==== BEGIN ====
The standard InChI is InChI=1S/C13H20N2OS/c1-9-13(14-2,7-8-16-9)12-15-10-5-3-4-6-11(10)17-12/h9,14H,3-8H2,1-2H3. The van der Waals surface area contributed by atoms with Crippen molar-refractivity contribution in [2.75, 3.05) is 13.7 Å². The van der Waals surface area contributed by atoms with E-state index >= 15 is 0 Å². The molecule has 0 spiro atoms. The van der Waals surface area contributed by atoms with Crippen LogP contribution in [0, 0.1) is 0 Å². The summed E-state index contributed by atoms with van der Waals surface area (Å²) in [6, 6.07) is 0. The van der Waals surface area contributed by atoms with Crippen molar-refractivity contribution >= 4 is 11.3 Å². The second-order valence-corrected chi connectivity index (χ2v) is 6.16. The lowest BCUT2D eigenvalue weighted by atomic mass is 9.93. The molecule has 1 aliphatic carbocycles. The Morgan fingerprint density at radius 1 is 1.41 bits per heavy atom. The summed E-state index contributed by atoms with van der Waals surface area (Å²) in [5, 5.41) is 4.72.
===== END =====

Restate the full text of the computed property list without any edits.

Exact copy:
The standard InChI is InChI=1S/C13H20N2OS/c1-9-13(14-2,7-8-16-9)12-15-10-5-3-4-6-11(10)17-12/h9,14H,3-8H2,1-2H3. The van der Waals surface area contributed by atoms with Crippen molar-refractivity contribution in [2.75, 3.05) is 13.7 Å². The van der Waals surface area contributed by atoms with E-state index >= 15 is 0 Å². The molecule has 0 spiro atoms. The van der Waals surface area contributed by atoms with Crippen LogP contribution in [0, 0.1) is 0 Å². The summed E-state index contributed by atoms with van der Waals surface area (Å²) in [6, 6.07) is 0. The van der Waals surface area contributed by atoms with Crippen molar-refractivity contribution >= 4 is 11.3 Å². The second-order valence-corrected chi connectivity index (χ2v) is 6.16. The lowest BCUT2D eigenvalue weighted by atomic mass is 9.93. The molecule has 1 aliphatic carbocycles. The Morgan fingerprint density at radius 1 is 1.41 bits per heavy atom. The summed E-state index contributed by atoms with van der Waals surface area (Å²) in [5, 5.41) is 4.72.